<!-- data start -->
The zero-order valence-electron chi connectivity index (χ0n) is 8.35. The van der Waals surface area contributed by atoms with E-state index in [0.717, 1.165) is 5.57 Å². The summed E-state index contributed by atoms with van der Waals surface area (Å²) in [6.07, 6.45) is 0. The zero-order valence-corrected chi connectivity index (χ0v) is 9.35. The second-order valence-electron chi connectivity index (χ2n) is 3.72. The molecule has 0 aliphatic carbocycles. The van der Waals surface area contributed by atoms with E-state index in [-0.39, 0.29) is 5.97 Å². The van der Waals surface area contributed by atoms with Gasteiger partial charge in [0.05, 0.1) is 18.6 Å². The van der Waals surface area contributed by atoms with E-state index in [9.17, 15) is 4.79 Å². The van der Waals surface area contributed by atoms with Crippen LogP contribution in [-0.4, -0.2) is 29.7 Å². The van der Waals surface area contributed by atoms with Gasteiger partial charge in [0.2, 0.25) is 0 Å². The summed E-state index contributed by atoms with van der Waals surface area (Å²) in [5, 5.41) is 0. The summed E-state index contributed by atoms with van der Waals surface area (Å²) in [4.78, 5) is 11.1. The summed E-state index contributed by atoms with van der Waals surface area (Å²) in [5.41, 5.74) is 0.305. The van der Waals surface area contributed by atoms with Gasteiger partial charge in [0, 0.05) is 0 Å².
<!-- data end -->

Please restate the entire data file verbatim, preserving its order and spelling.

The zero-order valence-electron chi connectivity index (χ0n) is 8.35. The van der Waals surface area contributed by atoms with E-state index in [0.717, 1.165) is 5.57 Å². The summed E-state index contributed by atoms with van der Waals surface area (Å²) in [6.07, 6.45) is 0. The zero-order valence-corrected chi connectivity index (χ0v) is 9.35. The second-order valence-electron chi connectivity index (χ2n) is 3.72. The molecule has 0 aliphatic carbocycles. The van der Waals surface area contributed by atoms with E-state index in [-0.39, 0.29) is 5.97 Å². The van der Waals surface area contributed by atoms with Gasteiger partial charge in [0.05, 0.1) is 18.6 Å². The van der Waals surface area contributed by atoms with E-state index in [9.17, 15) is 4.79 Å². The van der Waals surface area contributed by atoms with Crippen LogP contribution in [-0.4, -0.2) is 29.7 Å². The van der Waals surface area contributed by atoms with Gasteiger partial charge in [0.2, 0.25) is 0 Å². The summed E-state index contributed by atoms with van der Waals surface area (Å²) in [5, 5.41) is 0. The summed E-state index contributed by atoms with van der Waals surface area (Å²) in [4.78, 5) is 11.1. The summed E-state index contributed by atoms with van der Waals surface area (Å²) in [5.41, 5.74) is 0.305. The van der Waals surface area contributed by atoms with Gasteiger partial charge in [0, 0.05) is 0 Å².